10. ‘The Man Who Sold The World’. Tony Visconti’s close, effects-laden production brings out the chill in this elusive, sci-fi horror story, memorably covered by Nirvana. Album: ‘The Man Who Sold The World’. Did you know? The biggest hit version of this was recorded by… Lulu, who took it to No.3 in 1974.
9. ‘Five Years’. Bowie loved a bit of apocalypse in the early 70s and here’s the leading anthem of doom. It’s all oddly ecstatic. Album: ‘The Rise And Fall Of Ziggy Stardust And The Spiders From Mars’. Did you know? Bowie felt the apocalypse was inevitable but told NME he wanted “to promote some feeling of optimism in the future”. Here’s how it’s done.
8. ‘Starman’. “Let all the children boogie!” And they can to this acoustic funk, even if the aliens are coming, man. Famously prompted Bowie to – oh no! – put an arm around guitarist Mick Ronson on Top Of The Pops. Album: ‘The Rise And Fall Of Ziggy Stardust And The Spiders From Mars’. Did you know? This was only added to ‘Ziggy’ at the last minute.
7. ‘Space Oddity’. Bowie’s first Top 5 hit was an early glimpse into his psychedelic sci-fi obsessions, and a dark counterpoint to the space race mania of the age. Album: ‘David Bowie’. Did you know? It took six whole years to get to No.1. That’s a long time in a tin can.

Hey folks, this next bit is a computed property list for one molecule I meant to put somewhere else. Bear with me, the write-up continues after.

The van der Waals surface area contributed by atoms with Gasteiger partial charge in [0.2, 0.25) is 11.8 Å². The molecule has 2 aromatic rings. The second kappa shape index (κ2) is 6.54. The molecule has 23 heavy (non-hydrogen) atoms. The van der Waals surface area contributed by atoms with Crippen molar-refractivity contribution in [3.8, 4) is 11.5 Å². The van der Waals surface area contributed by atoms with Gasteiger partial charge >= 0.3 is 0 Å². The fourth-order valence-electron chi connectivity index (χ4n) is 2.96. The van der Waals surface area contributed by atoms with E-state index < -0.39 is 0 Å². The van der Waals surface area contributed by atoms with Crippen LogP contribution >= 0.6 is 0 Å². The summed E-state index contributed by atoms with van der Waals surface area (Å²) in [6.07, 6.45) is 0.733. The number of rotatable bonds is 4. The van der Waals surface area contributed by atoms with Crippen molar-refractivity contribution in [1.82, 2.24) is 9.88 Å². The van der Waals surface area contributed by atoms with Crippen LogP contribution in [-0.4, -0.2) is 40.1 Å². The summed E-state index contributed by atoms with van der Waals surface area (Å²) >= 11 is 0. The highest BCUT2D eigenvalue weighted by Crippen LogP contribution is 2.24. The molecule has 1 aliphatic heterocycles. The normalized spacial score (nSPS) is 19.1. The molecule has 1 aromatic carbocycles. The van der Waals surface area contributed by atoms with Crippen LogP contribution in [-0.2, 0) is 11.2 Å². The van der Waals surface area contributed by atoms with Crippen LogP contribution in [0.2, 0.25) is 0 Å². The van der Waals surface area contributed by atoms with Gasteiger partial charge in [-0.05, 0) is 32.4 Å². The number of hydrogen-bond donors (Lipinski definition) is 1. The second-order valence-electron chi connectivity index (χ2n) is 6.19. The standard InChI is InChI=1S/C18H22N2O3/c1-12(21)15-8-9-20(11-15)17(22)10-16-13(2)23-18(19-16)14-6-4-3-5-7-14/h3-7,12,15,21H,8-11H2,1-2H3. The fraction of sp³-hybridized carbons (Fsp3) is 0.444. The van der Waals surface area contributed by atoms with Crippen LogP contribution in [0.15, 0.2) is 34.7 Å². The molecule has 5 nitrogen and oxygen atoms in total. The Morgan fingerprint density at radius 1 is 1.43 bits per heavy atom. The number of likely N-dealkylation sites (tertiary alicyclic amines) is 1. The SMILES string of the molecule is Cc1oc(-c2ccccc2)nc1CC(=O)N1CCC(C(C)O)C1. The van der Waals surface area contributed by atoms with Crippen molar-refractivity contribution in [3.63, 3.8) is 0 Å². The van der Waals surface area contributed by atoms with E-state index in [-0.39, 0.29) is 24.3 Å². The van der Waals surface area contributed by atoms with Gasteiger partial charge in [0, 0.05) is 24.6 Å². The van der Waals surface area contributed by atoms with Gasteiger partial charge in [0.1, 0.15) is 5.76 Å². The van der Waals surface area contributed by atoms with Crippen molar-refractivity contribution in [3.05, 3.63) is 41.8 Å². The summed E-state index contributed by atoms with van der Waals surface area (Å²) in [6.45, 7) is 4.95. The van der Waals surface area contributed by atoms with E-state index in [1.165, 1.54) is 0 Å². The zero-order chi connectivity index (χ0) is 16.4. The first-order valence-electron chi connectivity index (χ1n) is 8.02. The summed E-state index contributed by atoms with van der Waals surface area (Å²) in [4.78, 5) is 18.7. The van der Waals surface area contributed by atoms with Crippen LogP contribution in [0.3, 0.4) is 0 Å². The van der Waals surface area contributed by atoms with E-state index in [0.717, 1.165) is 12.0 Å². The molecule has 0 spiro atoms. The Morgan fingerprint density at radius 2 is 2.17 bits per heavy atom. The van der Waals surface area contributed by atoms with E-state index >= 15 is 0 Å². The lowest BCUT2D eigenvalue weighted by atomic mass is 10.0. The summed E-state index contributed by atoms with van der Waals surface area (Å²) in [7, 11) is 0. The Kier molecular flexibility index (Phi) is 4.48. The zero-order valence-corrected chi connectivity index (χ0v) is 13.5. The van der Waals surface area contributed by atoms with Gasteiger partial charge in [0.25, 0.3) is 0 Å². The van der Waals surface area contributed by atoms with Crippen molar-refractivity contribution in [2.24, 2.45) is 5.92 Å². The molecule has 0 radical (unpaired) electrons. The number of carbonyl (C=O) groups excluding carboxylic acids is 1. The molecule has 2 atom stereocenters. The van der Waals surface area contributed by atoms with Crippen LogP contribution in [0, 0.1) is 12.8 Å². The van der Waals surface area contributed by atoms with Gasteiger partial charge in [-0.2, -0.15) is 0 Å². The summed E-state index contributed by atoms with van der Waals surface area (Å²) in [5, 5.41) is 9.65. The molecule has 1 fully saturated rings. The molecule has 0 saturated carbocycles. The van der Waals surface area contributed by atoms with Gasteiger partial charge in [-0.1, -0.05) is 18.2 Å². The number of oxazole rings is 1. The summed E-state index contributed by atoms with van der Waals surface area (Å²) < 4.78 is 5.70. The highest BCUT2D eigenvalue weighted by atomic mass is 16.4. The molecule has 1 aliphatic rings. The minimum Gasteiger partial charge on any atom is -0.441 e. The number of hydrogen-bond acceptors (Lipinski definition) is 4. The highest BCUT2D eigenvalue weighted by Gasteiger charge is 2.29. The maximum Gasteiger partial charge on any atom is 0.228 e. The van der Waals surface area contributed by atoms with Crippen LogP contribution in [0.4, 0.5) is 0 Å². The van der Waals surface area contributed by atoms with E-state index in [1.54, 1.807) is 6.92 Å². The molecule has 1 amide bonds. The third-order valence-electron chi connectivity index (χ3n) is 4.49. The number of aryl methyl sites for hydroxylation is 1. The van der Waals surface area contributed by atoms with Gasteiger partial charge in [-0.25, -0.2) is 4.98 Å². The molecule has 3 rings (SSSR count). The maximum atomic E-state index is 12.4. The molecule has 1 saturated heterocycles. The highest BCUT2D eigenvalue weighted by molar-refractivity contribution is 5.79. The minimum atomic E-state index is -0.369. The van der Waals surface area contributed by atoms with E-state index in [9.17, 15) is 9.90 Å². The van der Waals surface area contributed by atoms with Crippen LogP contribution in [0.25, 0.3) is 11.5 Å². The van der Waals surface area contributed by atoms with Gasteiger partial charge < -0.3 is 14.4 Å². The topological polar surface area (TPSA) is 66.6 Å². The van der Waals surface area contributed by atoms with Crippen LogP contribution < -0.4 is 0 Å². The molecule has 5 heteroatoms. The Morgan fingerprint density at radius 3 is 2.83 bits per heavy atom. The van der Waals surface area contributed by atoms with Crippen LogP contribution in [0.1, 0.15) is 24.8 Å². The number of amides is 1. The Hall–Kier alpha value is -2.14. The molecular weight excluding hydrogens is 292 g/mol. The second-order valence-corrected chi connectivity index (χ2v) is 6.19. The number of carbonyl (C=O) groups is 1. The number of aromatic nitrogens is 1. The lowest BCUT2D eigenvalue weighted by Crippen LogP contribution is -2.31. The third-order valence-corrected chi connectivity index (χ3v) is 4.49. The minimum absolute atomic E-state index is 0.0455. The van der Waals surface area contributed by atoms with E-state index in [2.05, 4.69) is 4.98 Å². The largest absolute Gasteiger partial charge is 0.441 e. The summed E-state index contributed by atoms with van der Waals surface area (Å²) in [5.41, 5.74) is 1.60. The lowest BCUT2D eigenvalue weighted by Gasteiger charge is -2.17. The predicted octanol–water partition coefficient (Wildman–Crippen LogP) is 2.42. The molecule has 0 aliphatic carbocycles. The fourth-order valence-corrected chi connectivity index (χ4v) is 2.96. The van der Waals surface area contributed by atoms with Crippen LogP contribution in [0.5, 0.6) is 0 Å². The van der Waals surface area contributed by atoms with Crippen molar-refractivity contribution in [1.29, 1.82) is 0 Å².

6. ‘Ziggy Stardust’. A killer riff and an entire nuanced alter ego to spearhead an assault on the pop charts. It bloody well worked too. Album: ‘The Rise And Fall Of Ziggy Stardust And The Spiders From Mars’. Did you know? Goth trailblazers Bauhaus were the first band to take this into the singles chart, creeping up to No.15 in 1982.
5. ‘Station To Station’. This rollicking epic was originally called ‘The Return Of The Thin White Duke’ – and so yet another guise of the Dame was born, even scarier than the last. Album: ‘Station To Station’. Did you know? “It’s not the side effects of the cocaine” was a sly one in the eye of rumours that were rife at the time.
4. ‘”Heroes”’. King Crimson’s Robert Fripp is the man behind the wailing, searing guitar cutting through Bowie’s heartfelt, soul-baring anthem. Album: ‘”Heroes”’. Did you know? You probably did. The “lovers” were producer Tony Visconti and his girlfriend.
3. ‘Ashes To Ashes’. In which Bowie invents the New Romantics and gives scenester Steve Strange a cameo in the video for good measure. Don’t hold it against him. Album: ‘Scary Monsters (And Super Creeps)’. Did you know? The quirky ‘Ashes To Ashes’ was Bowie’s first No.1 in five years.
2. ‘Life On Mars?’. That’s Yes’s Rick Wakeman on – for him – understated piano, adding grandeur to an already pretty opulent number that heralded the blossoming of a mighty talent. Album: ‘Hunky Dory’. Did you know? It’s a ‘My Way’ parody. Bowie wrote lyrics for the French original but it was never released, and then he was miffed when Paul Anka bought the rights.
1. ‘All The Young Dudes’. Mott The Hoople recorded the hit version, staying slavishly close to Bowie’s own rendering. Album: ‘The Best Of David Bowie 1969/1974’. Did you know? The “news” the dudes are carrying is tidings of the apocalypse. Listen to our Bowie Spotify playlist